I returned from my drive down into Big Sur at about the time I needed to get to the Fairgrounds for Ravi Shankar’s performance on Sunday afternoon, June 18th, 1967.
About an hour before the performance, I made my way into the enclosure in front of the stage with prime seating reserved for festival performers. Since I was the first person in the arena, I made sure I got the best seat in the house, then sat and watched as the seats around me filled up.
The weather was grey and miserable with the hint of a light drizzle falling. Typical Monterey Peninsula summer weather! The same conditions prevailed for most of the weekend.
The Fairgrounds were situated in the flight path of the Monterey Airport. Every ten minutes or so, a light plane or passenger jet took off with a roar that blotted out most of the sound from the stage. The cloud cover was so low that the offending monsters were all but invisible; occasionally a dark shape could be glimpsed through the clouds.
Finally, Ravi ji took the stage, accompanied by Alla Rakha, his longtime musical cohort on Tabla. As someone who has done plenty of awful gigs, I know well the look on the face of an artist who does not want to be at a place where he has committed to perform. Ravi ji had that look.
He sat down on a carpet-covered dais in the middle of the stage and began to tune his Sitar. Incense was burning on the stage and a small electric heater had been placed near the musicians. It was not warm. Every time a plane roared across the sky, Ravi ji looked up with utter contempt on his face, and then resumed tuning.
I happened to glance at my watch when he came on stage, then again when he was ready to play. He tuned his sitar for a full half hour. It seemed to me that he was procrastinating. He was not acting like someone who was ready or even wanted, to play. Perhaps he was scared that this “rock and roll audience” would not like his music
Then magic happened. As he reluctantly finished tuning and put down his sitar, the crowd stood as one and gave him an ovation. The energy shifted. Ravi ji gave the first hint of a smile and said, “If you liked the tuning so much, perhaps you will enjoy the music”.
As is customary in Indian Classical concerts, he began with a formal interpretation of an appropriate raag. In this case it was Raag Bhimpalasi, a powerful raag, suited to the afternoon. As he played the alaap, the long melodic introduction, you could see him beginning to relax. He would still glare at the sky as an occasional plane impinged upon the music.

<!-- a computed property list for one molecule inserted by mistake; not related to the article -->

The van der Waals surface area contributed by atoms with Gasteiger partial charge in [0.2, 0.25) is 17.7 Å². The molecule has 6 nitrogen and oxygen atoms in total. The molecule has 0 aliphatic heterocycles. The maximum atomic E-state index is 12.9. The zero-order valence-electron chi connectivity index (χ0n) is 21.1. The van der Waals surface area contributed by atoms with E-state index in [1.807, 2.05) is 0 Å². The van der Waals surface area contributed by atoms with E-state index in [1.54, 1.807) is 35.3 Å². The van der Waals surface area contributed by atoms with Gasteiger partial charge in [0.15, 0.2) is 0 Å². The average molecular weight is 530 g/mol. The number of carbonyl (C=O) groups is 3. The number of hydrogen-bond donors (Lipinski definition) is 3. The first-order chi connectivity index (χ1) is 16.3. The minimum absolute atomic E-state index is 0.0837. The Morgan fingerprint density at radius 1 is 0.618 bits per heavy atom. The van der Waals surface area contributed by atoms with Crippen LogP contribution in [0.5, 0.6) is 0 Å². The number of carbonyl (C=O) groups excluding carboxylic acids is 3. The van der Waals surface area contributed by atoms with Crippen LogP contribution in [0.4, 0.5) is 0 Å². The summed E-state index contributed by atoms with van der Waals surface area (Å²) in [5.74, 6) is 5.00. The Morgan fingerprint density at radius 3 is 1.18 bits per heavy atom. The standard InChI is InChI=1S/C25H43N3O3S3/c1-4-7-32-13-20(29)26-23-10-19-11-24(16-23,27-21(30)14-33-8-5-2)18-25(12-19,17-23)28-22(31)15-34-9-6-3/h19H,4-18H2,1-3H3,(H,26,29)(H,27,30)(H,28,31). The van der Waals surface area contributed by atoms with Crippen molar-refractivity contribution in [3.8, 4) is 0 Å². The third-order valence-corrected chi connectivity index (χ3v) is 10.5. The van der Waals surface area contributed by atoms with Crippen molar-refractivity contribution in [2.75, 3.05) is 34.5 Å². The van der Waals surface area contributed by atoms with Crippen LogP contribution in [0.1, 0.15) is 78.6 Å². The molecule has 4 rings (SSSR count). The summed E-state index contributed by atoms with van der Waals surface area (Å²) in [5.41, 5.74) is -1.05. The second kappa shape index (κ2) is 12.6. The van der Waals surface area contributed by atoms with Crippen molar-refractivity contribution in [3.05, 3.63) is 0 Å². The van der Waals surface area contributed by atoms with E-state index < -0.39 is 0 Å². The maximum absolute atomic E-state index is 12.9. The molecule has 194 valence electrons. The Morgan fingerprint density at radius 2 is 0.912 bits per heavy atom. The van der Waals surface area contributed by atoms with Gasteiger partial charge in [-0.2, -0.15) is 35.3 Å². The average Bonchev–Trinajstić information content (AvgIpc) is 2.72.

One raag followed another and the rapport between audience and performers grew deeper by the moment. Finally, during a Sawaab-Jawaal (musical question and answer) exchange between Ravi ji and Alla Rakha, a plane flew overhead. This time, instead of glaring, the two of them were having so much fun that they both just shrugged their shoulders, laughed and carried on with the music. It was an awesome moment.
The final composition, a Dhun, done in the traditional Thumri style, built to a climax so intense as to be almost unbearable. Near the crescendo, a stoned hippy ran out of the crowd and began to forward roll his way up the aisle toward the stage.
Regrettably one of Pennebaker’s film crew ran over and immortalized this attention-seeking act on film. I found myself wishing that the cameraman had ignored this boorish distraction from Ravi ji’s sacred music.
A few minutes later the performance finished, and the crowd rose to their feet. There were standing ovations, flowers and tears. And a wonderful feeling that, just maybe, the world could be healed through music.
As Eric wrote in our 1967 single Monterey, “Oh, Ravi Shankar’s music made me cry”. There were few in the audience who were not deeply moved by Ravi ji’s performance. I know I was.
It was the first performance of Indian Classical music that I had seen; it left an impression on me that would stay with me for the rest of my life. I desperately wanted to be a part of this music and make it a part of me, but I didn’t see how it could be possible
Next day, when we arrived at the Monterey Airport, I was delighted to find that Ravi Shankar and Alla Rakha were also on the flight. At that point in my young life, I had been around so many of the top names in the music business, that I was not easily impressed. But, seeing Ravi Shankar up close, I was quite star struck and felt more than a little nervous. I started talking to Ravi ji but didn’t quite know what to say other than to tell him how much I enjoyed his performance. He was typically gracious and started to ask about me, where I was from and that kind of thing. He actually found out more about me than I found out about him.
There is an urban legend about Ravi Shankar’s performance at Monterey that can be found at various places on the internet. That he was so disgusted by The Who smashing up their instruments and Jimi burning his guitar that he threatened to withdraw from the Festival and not perform.
Turns out this legend was started by Ravi ji himself in an interview he gave to the Brit newspaper The Guardian. But it would have been impossible for him to withdraw from the festival. You see, Ravi ji played on Sunday afternoon. The Who and the Jimi Hendrix Experience did not perform until Sunday night.